Sometimes the best classroom is not a room, but an RV, camper, or travel trailer rambling down a U.S. highway. Turn education into an experience with some top road trips through American History, geology and science!
Colonial America and the Revolutionary War
Get the educational road trip party started where a “tea party” gave birth to a nation: Boston. Keep the family moving through history on the 2-1/2-mile Freedom Trail. The Trail is part of Boston National Historic Park and is maintained by the National Park Service. Fanueil Hall Visitor Center is a great starting point for families. Guided tours and brochures for self-guided tours are available. Follow the red-brick line to visit 16 historic sites such as Boston Common, The Old South Meeting the Old South Meeting House, the site of the Boston Massacre, Paul Revere’s House, The Old North Church, and the USS Constitution, the oldest ship in the U.S. Navy. For families with younger children, tackle the trail in stages or consider a hop-on-hop off tour. After a dose of history, head to the Boston’s Children’s Museum for a day of hands-on learning. The museum is one of the oldest children’s museums in the country and has plenty of activities for the littlest learners.
Continue the trip through America’s history with a five-hour drive from Boston to Philadelphia. Spend a few days in the cradle of liberty where history jumps out of textbooks, with visits to Independence Hall where the Declaration of Independence was signed. Tour the Constitution Center, see the Liberty Bell, and visit the site of Ben Franklin’s home and offices as well as what may have been the home of Betsy Ross. Rest your feet on one of the storytelling benches throughout historic Philadelphia. Look for green circles with the words “Once Upon a Nation” written inside. Nearby there is a bench and a storyteller, dressed in the same colored shirt. When you hear the bell, you know it’s story time. Stop, take a break and be carried back in time. If touring through the history of Independence gets daunting for the family’s smallest historians, take a break at Franklin Square. There’s a carousel and an 18-hole miniature golf course featuring tiny versions of local Philadelphia landmarks.
Make the short drive from Philadelphia to Valley Forge, Pa. where a half-day self-guided driving tour will take the family through Gen. George Washington’s winter encampment, including his officer’s quarters and bunkhouses of enlisted men. Either make a detour into Civil War history at nearby Gettysburg, or head back into colonial time in Williamsburg and adjacent Jamestown, Va. Colonial Williamsburg is a historic district and living-history museum, where actors in period costume depict daily colonial life in the streets, stores and workshops. Explore different aspects of colonial life with specialized tours and activities that range from an excavating the cellar of Archibald Blair’s 18th century store, to authentic tea parties, to interactive programs on the life of slaves in early America. There are live demonstrations, restaurants serving meals made with authentic recipes and re-enactments in the historic district.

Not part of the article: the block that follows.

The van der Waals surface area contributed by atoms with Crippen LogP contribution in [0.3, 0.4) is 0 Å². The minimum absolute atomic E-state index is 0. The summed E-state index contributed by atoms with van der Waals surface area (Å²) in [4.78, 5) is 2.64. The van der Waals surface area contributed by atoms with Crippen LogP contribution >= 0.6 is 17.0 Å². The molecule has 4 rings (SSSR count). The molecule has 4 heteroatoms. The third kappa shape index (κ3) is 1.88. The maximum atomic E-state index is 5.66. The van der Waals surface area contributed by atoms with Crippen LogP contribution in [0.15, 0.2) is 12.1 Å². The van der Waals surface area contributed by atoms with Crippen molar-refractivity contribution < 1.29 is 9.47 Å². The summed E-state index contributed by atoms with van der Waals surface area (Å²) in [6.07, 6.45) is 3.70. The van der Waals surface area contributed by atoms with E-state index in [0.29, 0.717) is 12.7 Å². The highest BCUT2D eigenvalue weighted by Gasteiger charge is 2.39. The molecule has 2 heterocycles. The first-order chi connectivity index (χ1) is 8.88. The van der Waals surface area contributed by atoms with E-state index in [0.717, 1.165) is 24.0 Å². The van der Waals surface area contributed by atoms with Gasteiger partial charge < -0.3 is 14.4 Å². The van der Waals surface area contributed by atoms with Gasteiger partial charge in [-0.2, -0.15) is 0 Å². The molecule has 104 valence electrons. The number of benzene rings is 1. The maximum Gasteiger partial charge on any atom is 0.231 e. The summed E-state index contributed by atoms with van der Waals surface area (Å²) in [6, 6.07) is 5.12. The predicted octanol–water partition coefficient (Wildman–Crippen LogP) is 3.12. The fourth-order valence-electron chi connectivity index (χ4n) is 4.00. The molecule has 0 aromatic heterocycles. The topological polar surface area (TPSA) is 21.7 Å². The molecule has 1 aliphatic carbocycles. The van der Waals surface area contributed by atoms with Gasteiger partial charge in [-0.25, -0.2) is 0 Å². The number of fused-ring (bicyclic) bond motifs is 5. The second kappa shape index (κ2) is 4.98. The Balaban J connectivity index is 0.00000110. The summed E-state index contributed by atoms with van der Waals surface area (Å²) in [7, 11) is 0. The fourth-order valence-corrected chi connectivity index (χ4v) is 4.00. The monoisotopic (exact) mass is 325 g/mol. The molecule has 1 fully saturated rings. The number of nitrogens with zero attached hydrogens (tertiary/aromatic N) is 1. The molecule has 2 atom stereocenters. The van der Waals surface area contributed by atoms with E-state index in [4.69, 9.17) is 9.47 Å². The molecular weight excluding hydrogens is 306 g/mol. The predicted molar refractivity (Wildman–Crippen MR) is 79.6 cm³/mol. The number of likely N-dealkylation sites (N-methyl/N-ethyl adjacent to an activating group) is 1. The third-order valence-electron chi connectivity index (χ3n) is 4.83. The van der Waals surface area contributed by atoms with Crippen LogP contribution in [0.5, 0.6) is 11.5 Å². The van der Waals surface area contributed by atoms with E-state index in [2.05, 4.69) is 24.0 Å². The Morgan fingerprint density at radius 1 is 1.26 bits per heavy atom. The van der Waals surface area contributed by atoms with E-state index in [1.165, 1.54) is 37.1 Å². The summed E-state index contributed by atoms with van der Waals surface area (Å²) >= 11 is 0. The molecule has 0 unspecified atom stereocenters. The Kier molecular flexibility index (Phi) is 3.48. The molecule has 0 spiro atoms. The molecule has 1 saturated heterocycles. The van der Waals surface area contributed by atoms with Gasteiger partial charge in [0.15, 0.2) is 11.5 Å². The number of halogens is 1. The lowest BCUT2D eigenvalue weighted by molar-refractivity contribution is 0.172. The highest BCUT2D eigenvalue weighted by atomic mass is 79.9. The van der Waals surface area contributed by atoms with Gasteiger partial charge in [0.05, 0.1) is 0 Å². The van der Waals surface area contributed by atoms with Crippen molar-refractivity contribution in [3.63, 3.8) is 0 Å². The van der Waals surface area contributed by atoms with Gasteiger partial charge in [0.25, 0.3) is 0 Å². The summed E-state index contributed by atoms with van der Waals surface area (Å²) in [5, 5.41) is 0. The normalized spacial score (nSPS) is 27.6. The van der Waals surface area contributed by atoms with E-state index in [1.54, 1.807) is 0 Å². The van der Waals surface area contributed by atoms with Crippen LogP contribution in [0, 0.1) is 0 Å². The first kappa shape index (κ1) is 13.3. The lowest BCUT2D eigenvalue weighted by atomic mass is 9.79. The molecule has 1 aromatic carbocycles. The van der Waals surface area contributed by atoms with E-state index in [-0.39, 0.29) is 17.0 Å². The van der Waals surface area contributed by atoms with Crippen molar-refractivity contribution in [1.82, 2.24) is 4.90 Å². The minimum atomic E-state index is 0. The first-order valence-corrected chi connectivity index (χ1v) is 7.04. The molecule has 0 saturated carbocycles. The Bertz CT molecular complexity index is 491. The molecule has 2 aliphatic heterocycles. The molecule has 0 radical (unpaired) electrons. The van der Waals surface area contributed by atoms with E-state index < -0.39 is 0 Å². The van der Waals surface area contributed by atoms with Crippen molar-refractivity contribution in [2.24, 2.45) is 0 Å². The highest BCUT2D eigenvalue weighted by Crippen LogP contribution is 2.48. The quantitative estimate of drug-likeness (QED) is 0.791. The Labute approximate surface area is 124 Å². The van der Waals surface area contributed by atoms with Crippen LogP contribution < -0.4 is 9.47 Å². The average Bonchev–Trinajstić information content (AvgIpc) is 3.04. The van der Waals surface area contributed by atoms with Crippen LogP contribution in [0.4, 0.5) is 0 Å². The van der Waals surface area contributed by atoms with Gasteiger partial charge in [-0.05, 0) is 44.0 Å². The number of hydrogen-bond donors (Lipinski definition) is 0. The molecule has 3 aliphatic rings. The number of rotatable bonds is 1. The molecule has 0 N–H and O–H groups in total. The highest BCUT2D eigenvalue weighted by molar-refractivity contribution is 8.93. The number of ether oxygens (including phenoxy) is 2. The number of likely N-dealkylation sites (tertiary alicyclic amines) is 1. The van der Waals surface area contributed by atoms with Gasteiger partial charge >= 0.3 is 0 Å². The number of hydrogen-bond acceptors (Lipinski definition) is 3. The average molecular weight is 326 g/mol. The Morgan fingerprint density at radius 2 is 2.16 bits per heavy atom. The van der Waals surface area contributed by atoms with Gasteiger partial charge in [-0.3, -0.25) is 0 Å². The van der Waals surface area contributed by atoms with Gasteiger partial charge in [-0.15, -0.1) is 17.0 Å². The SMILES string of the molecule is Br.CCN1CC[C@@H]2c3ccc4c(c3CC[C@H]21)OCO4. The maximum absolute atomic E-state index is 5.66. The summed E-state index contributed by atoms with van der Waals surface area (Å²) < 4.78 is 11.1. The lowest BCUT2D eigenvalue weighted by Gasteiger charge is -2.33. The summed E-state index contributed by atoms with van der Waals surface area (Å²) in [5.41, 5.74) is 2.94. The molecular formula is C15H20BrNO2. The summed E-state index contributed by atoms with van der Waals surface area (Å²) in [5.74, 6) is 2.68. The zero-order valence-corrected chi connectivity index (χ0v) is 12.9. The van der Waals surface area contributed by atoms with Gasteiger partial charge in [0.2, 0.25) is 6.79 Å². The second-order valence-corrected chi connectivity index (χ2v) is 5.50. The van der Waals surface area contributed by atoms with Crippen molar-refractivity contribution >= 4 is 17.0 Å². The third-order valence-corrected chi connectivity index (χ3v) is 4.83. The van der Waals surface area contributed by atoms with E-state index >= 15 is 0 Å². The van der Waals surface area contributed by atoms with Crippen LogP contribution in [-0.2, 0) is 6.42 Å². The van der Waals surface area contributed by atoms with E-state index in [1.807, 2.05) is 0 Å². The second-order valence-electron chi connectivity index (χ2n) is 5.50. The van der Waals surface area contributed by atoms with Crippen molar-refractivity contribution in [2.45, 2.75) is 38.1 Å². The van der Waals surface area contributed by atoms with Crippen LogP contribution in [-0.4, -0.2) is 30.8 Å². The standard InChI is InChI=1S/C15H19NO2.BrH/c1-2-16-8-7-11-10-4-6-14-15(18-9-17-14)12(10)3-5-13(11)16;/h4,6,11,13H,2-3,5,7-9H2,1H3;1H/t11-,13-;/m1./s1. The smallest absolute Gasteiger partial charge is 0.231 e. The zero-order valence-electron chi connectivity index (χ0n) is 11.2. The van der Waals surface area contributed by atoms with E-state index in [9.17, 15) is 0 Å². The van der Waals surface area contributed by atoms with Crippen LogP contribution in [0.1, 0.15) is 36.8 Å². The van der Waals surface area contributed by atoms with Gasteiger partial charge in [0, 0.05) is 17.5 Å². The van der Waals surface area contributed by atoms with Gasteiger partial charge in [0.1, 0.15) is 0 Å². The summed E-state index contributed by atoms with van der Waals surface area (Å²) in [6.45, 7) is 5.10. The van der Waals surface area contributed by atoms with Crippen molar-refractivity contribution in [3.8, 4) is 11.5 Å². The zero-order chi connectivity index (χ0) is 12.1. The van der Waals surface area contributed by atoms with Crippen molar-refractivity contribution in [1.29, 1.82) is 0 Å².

Nearby is Jamestown, the first lasting settlement in Virginia. Jamestown is divided into two parts, the archaeological dig of the first settlement and fort, and Jamestown Settlement, which includes recreations of the colonists’ fort, a Powhatan village, replicas of the three ships used by the Jamestown colonists, as well as a museum.
Washington DC and Mount Vernon
While traveling along the Atlantic Seaboard, plan to spend a few days exploring Washington, D.C. and Mount Vernon.
While it’s possible to drive in D.C., the city is walkable and has an extensive public transportation system. If you’re camping, choose a nearby campground that offers transportation to a local subway line into the city and be immersed in America’s best classroom. Visit the National Archives to see the Bill of Rights, Constitution and Declaration of Independence, then tour the capitol to learn about its history and today’s governance. Even if you don’t get invited to the White House, tour the visitor’s center to learn the history of “The People’s House.” Tour the monuments from Washington to the Vietnam Veterans Memorial, then take a moment at the Tidal Basin for reflection.
Set aside a couple of days to tour the 17 museums, galleries and a zoo that together make up the Smithsonian Institution. The Institutions educate and inspire with exhibits that explore human history, the world around and below us, space travel, and much more. There are more than 140 million objects, specimens and pieces of art to explore, so a return visit is likely in order.
Plan a day to visit Mount Vernon, the home and burial place of George Washington. Mount Vernon includes a museum, landscaped grounds, a working farm with animals to delight younger family members, outbuildings, living history events, and the mansion where Washington lived and died.
The Oregon Trail
Retrace the trail that brought more than 400,000 migrants from Missouri to Oregon across the Rockies between the 1840s and 1860s. Pioneers in their “prairie schooners” laden with hundreds of pounds of flour, bacon, sugar, and coffee faced five months of rugged travel fraught with perils of disease and calamity to claim a share of Oregon Territory.
While today’s modern highways make the journey much shorter and far less perilous, the Oregon National Historic Trail is still packed with rugged scenery and historic sites spanning Missouri, Kansas, Nebraska, Wyoming, Idaho, and Oregon. The journey begins, as it did in the 1800s, in Independence, Missouri, where pioneers loaded their covered wagons with supplies. Visit the town’s National Frontier Trails Museum as a primer on the history and the routes they followed. The journey ends in Oregon City, Oregon, where pioneers would settle, or decide to continue their journey north or south.
The Oregon National Historic Trails is not a traditional trail running contiguously from end to end, but consists of trail traces, structures, graves, landmarks, and markers left on the landscape. There are even nine places along the trail where the ruts carved by thousands of wagon wheels can still be seen.